It's stressful being a landlord at the best of times, but when the time comes for you to sell your investment property and move on, the stress can feel palpable. You've probably spent time getting to know your tenants and have built a relationship with them, and most humans don't deal with change all that well.
Springing the "guess what, I'm selling your residence out from under you" conversation can feel like a big deal, even if everyone involved knows that isn't really what's happening. If you own a home with tenants in it that you want to sell, what do you need to know and address?
You can still sell your house even if there are tenants living in it ...
The good news is this: You have the legal right to sell your property, even if there are tenants living there. It's your house and your decision to make, and if you want to sell it, that is well within your purview.
That said, there's a good way to go about selling your home with tenants, and there are a lot of ways that generate resentment and a lack of cooperation and that generally are not pleasant or fun for anyone involved. You do have the right to sell your house; your tenants have rights, too. To make this a tolerable process for them -- and, frankly, to get the place sold faster and for more money -- you'll need to solicit your tenants' cooperation.
... But in most states, they can stay through the end of their lease
One of the rights that your tenants have is to stay in the property until the end of their lease. This applies to both month-to-month leases and fixed-term leases for longer periods of time, such as six months or one year.
Selling a rental house with a month-to-month lease is relatively easy; refresh your memory as to the terms of your lease agreement and give your tenants the appropriate notice that you will not be renewing the lease when it ends. This could be anywhere from 30 to 60 days, depending on how your lease is written and what state the property is in.
Selling a rental with a fixed-term lease can be a bit more complicated. It's possible that your tenants' lease might not be up for several months, and if you really can't wait for them to vacate before buying, then you'll need to work with them throughout the sales process, and they will stay on in their residence after it's sold.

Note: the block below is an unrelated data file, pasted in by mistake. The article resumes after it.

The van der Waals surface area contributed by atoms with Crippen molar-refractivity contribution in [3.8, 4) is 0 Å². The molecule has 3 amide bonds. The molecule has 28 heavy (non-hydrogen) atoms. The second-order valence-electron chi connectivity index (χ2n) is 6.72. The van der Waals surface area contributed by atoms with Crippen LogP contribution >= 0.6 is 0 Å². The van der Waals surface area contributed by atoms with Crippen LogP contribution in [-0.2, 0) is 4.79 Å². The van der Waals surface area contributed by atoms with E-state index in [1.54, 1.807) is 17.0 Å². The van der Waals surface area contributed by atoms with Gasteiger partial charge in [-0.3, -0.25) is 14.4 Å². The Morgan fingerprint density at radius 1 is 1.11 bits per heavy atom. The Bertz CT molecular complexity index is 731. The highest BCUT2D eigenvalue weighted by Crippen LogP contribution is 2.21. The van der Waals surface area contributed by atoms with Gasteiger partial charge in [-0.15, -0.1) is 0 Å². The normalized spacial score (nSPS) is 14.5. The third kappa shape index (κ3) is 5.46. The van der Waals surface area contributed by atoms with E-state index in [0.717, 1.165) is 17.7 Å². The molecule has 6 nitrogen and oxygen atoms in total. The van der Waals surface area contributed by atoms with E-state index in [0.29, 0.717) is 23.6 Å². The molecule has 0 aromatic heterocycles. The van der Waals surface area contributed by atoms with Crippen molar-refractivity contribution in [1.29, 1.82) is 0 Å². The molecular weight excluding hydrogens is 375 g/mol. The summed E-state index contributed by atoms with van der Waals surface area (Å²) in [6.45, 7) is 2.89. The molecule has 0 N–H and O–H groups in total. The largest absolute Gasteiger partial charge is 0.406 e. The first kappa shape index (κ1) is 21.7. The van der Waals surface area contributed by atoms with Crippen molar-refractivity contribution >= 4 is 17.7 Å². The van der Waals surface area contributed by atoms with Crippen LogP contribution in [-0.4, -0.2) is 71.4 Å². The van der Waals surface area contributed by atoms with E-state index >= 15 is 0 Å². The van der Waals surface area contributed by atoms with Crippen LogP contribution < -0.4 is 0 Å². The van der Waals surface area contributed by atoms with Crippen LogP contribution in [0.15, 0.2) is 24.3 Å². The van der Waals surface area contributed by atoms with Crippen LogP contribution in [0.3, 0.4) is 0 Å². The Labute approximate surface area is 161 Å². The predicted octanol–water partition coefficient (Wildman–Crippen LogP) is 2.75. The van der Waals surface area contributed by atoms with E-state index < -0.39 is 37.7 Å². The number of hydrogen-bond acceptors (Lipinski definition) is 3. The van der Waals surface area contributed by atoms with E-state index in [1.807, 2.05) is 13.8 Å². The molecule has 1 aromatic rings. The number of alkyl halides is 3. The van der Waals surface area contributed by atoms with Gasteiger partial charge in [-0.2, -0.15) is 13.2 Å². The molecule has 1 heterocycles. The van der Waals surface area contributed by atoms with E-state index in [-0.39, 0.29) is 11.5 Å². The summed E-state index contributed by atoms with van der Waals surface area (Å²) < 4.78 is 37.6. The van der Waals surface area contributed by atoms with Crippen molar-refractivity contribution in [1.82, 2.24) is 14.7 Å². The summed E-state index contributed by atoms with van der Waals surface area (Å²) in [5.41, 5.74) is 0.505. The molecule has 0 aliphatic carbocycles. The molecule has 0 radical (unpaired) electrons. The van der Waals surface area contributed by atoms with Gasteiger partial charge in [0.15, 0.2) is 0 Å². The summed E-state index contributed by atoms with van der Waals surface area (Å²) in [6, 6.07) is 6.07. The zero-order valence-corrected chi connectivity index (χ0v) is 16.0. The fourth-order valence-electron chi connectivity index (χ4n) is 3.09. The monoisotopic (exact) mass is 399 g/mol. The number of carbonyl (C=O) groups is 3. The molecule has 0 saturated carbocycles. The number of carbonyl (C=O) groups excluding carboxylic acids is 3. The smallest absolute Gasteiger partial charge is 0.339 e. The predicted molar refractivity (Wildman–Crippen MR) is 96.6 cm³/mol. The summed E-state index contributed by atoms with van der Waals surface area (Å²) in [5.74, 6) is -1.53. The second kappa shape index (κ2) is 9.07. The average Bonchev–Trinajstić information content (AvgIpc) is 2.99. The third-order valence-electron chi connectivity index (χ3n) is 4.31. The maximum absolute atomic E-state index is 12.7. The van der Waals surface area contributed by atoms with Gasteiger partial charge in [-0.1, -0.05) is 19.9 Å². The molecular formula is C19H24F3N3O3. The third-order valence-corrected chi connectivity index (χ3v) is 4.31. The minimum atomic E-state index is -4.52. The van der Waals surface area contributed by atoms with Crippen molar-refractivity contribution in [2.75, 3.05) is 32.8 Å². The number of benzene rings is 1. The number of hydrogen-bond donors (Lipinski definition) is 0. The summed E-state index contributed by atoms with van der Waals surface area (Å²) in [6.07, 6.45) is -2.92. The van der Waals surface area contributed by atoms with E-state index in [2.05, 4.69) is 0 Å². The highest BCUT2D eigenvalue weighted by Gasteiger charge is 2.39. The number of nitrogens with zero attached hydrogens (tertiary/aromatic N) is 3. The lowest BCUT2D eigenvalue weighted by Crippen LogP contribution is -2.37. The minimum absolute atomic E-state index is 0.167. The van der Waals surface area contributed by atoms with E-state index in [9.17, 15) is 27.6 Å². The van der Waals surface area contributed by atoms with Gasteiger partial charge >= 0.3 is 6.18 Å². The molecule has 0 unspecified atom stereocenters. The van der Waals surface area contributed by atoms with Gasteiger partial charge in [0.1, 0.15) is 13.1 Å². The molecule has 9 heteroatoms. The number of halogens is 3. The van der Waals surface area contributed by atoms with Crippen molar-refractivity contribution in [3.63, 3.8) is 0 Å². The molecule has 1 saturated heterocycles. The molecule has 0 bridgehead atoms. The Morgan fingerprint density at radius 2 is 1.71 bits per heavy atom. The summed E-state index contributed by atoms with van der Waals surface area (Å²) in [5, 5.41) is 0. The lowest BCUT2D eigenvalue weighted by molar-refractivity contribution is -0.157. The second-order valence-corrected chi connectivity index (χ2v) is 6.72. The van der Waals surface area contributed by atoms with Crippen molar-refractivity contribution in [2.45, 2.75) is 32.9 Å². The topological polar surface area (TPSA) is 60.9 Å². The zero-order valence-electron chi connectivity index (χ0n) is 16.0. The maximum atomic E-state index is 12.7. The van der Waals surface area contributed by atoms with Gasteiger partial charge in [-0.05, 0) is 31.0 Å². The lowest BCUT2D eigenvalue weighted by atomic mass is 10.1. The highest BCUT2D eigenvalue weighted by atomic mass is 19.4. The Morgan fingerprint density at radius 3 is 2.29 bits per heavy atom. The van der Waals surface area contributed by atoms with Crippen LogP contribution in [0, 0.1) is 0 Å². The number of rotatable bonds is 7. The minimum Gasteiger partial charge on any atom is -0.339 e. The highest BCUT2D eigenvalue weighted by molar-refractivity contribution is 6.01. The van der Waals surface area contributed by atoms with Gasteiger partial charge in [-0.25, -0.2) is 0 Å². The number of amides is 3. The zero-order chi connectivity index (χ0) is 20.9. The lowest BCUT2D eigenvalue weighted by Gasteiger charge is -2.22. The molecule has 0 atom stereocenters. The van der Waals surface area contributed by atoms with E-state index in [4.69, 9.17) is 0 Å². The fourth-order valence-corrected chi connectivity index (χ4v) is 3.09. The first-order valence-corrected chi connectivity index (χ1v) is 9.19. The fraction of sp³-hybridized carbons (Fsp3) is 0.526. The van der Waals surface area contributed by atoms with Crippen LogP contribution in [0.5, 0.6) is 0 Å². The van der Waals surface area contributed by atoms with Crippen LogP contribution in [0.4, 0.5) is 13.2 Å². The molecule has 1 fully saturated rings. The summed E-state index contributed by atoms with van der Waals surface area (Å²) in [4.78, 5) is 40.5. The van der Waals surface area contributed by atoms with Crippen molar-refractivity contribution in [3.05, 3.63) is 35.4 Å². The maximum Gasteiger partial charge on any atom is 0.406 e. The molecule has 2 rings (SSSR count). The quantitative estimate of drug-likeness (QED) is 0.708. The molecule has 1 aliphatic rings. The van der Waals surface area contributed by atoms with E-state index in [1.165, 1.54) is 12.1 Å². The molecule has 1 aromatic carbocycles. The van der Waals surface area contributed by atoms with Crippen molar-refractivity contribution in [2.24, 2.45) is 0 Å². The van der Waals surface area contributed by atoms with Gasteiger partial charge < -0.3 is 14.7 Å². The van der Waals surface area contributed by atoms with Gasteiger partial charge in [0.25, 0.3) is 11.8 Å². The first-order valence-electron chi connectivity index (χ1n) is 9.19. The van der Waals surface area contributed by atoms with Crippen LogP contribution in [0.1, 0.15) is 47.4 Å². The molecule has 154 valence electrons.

Would the tenant be interested in buying?
One easy solution to the issue of selling a home with tenants is to ask the tenants if they'd be interested in buying. Not everyone is going to be able to afford to do this, of course, but it's very possible that your tenants love where they live enough to consider securing a mortgage loan and making you an offer.
If this happens, it's really a best-case scenario for everybody. You don't have to go through the hassle of preparing a home for sale, putting it on the market, and handling buyer bids; buyers don't have to go through the pain of finding a home that works well for them in their price range. Don't make the mistake of thinking you can take this step without professional help, though; it's still a good idea to hire an agent to make sure your interests are being represented and protected.
Can you wait until the lease is up?
Depending on how long is left on the lease, you might be able to just wait until it's up, gives your tenant the appropriate amount of notice that you won't be renewing the lease and need them to vacate, and then put the home up for sale. Simple! Unfortunately, in some circumstances, the tenant may have more than six months left on the lease, and you may truly need the house to sell as quickly as possible.
If you can't wait until the lease is up, you'll need to have a conversation with your tenants about the sale. This should probably be an in-person conversation, followed by a formal letter -- but the in-person conversation will give you an idea of what you'll need to do to incentivize your tenants to be cooperative, which could mean the difference between an immediate sale or a listing that lingers and lingers.
Decide how you're going to market the property
Most sellers who are trying to offload a rental property have a couple of different options for how to market the home. They can sell it as an investment property -- in which case, an established tenant is a distinct plus -- or they could sell it as an owner-occupied home. Investors won't mind at all that the property has a tenant; in fact, they might consider it a reason to buy in and of itself.
You can market the home as both; that's also an option. There are some traditional buyers who won't be moving immediately and won't mind waiting out a lease, so limiting yourself exclusively to investors isn't necessarily your only possible path forward.
Work with your tenant on appropriate showing times
It's important to remember that you are the person in this relationship who desires the sale. Your tenants probably have a lot of feelings about it, few of them positive; they are likely anxious about the future, unsure of where they will move or whether they will have to, sad about the loss of their residence, and more. So if you want them to cooperate to the best of their abilities, you will need to make this process as easy as possible for them.